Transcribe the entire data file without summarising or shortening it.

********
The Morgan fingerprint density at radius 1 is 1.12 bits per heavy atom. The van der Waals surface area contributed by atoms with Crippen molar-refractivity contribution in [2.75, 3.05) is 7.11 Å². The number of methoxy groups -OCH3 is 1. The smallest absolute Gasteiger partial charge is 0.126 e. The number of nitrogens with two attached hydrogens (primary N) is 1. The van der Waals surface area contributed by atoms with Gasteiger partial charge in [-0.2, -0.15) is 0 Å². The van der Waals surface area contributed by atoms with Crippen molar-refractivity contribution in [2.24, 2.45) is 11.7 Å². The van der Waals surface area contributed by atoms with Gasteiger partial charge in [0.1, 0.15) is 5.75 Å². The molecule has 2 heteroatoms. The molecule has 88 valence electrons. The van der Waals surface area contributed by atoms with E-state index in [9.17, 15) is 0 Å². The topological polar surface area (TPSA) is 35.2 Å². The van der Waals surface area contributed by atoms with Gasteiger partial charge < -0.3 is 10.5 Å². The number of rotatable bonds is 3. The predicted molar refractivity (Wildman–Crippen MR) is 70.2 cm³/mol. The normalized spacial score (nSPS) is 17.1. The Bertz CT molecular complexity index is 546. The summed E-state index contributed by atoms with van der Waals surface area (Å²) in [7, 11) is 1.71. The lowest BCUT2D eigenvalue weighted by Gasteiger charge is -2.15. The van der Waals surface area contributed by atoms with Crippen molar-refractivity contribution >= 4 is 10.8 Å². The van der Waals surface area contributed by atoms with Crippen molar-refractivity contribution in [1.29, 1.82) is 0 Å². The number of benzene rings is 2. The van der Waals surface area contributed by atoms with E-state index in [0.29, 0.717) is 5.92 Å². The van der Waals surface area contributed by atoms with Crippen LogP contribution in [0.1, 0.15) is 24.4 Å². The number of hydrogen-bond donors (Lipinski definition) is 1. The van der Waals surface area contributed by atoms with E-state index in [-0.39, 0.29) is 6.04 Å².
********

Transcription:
The Morgan fingerprint density at radius 1 is 1.12 bits per heavy atom. The van der Waals surface area contributed by atoms with Crippen molar-refractivity contribution in [2.75, 3.05) is 7.11 Å². The number of methoxy groups -OCH3 is 1. The smallest absolute Gasteiger partial charge is 0.126 e. The number of nitrogens with two attached hydrogens (primary N) is 1. The van der Waals surface area contributed by atoms with Gasteiger partial charge in [-0.2, -0.15) is 0 Å². The van der Waals surface area contributed by atoms with Crippen molar-refractivity contribution in [2.24, 2.45) is 11.7 Å². The van der Waals surface area contributed by atoms with Gasteiger partial charge in [0.1, 0.15) is 5.75 Å². The molecule has 2 heteroatoms. The molecule has 88 valence electrons. The van der Waals surface area contributed by atoms with E-state index in [9.17, 15) is 0 Å². The topological polar surface area (TPSA) is 35.2 Å². The van der Waals surface area contributed by atoms with Gasteiger partial charge < -0.3 is 10.5 Å². The number of rotatable bonds is 3. The predicted molar refractivity (Wildman–Crippen MR) is 70.2 cm³/mol. The normalized spacial score (nSPS) is 17.1. The Bertz CT molecular complexity index is 546. The summed E-state index contributed by atoms with van der Waals surface area (Å²) in [7, 11) is 1.71. The lowest BCUT2D eigenvalue weighted by Gasteiger charge is -2.15. The van der Waals surface area contributed by atoms with Crippen molar-refractivity contribution >= 4 is 10.8 Å². The van der Waals surface area contributed by atoms with Crippen molar-refractivity contribution in [1.29, 1.82) is 0 Å². The number of benzene rings is 2. The van der Waals surface area contributed by atoms with E-state index in [0.29, 0.717) is 5.92 Å². The van der Waals surface area contributed by atoms with Crippen LogP contribution in [0.1, 0.15) is 24.4 Å². The number of hydrogen-bond donors (Lipinski definition) is 1. The van der Waals surface area contributed by atoms with E-state index in [-0.39, 0.29) is 6.04 Å².